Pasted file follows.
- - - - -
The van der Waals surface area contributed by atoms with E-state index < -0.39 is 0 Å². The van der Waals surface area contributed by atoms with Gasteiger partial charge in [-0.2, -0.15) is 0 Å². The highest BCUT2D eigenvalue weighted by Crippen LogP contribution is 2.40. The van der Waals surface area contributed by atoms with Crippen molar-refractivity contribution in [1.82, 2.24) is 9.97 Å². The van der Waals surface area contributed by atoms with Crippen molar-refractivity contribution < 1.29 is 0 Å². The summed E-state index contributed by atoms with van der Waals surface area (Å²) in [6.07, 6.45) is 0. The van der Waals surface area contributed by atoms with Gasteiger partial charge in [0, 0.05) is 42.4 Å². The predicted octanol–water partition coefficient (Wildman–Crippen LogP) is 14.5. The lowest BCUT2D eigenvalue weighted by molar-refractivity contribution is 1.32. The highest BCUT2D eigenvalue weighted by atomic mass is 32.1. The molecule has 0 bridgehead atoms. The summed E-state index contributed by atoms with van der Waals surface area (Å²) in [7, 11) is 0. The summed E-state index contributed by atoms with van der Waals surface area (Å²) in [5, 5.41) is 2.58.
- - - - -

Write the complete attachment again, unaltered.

The van der Waals surface area contributed by atoms with E-state index < -0.39 is 0 Å². The van der Waals surface area contributed by atoms with Gasteiger partial charge in [-0.2, -0.15) is 0 Å². The highest BCUT2D eigenvalue weighted by Crippen LogP contribution is 2.40. The van der Waals surface area contributed by atoms with Crippen molar-refractivity contribution in [1.82, 2.24) is 9.97 Å². The van der Waals surface area contributed by atoms with Crippen molar-refractivity contribution < 1.29 is 0 Å². The summed E-state index contributed by atoms with van der Waals surface area (Å²) in [6.07, 6.45) is 0. The van der Waals surface area contributed by atoms with Gasteiger partial charge in [0, 0.05) is 42.4 Å². The predicted octanol–water partition coefficient (Wildman–Crippen LogP) is 14.5. The lowest BCUT2D eigenvalue weighted by molar-refractivity contribution is 1.32. The highest BCUT2D eigenvalue weighted by atomic mass is 32.1. The molecule has 0 bridgehead atoms. The summed E-state index contributed by atoms with van der Waals surface area (Å²) in [7, 11) is 0. The summed E-state index contributed by atoms with van der Waals surface area (Å²) in [5, 5.41) is 2.58.